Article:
Helston Town Council has reduced its estimated budget for the coming year by £12,700, but the effect on taxpayers is still not clear.
While a drop in the precept is usually good news for hard pressed residents, changes by the government are confusing the issue.
Cornwall Council has been told that the council tax base must come down – the effect being that households would have to pay more.
However, to offset the effect this would have, this year the government has given Cornwall Council a “council tax support grant” to distribute between town and parish councils – which means Helston gets £28,000 to take off its precept.
As a result, Helston Town Council is asking for £212,240 for the 2013/2014 financial year.
Yet the actual council tax bill can still not be calculated, until Cornwall Council makes a decision on its council tax relief scheme.
This was due to happen last week, but the council has still yet to do so. Until then, taxpayers – and local councils – remain in limbo, although it is predicted that the effect will only be a matter of pounds either way.
Helston Town Council’s budget was discussed at length by members last Thursday, having already been debated by the policy, finance and resources committee.
Councillor Keith Reynolds wanted to see the £2,000 budgeted for the town plan taken out, saying the council had talked about it for four years and he did not support more money being spent.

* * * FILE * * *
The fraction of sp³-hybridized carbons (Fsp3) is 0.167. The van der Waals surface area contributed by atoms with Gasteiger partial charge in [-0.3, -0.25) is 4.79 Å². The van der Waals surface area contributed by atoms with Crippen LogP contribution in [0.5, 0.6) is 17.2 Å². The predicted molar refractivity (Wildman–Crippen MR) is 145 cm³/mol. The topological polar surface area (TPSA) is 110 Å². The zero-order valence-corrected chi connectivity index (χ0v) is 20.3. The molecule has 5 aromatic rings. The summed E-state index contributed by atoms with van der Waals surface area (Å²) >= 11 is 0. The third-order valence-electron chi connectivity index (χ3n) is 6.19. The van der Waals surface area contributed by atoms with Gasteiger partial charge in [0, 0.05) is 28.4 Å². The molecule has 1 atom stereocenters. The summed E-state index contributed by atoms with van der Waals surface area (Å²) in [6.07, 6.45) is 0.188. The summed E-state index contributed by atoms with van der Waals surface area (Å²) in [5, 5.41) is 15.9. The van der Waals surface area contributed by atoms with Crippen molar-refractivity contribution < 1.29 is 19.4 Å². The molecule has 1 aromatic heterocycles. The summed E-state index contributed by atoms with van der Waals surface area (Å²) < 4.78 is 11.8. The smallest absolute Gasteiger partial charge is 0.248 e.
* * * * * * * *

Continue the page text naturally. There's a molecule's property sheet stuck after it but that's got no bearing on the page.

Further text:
Supported by Councillor Mike Thomas, the remainder of the councillors disagreed and the allocation stayed, with Councillor Sue Swift saying it would “send the wrong message” that the council did not have a plan at all.
Mr Reynolds’s second proposal, to increase the staffing budget by £9,000 in order to extend the hours of the administrative assistant post to full-time, was supported, however, in a majority vote.
He said: “We are increasingly being asked to take on more and more work that effectively Cornwall Council is devolving to us. It’s putting increasing work on the office.”
The most lengthy discussion related to £2,400 set aside for “human resources and health and safety services” – effectively producing risk assessments, health and safety policies and follow-up support.
Councillor Niall Devenish said assessments produced by large companies were “broad ranging and generic” and would open up the council to potential problems further down the line.
However, Mr Reynolds described it as “quite a cheap insurance policy” in his eyes that would take “tremendous work” off town clerk Chris Dawson and the allocation was left in.
Mr Thomas’s proposal to increase the civic hospitality budget from £500 to £1,000 failed.
Read: Plan to make poorest pay takes step forward
Changes to Cornwall Council housing benefit explained - VIDEO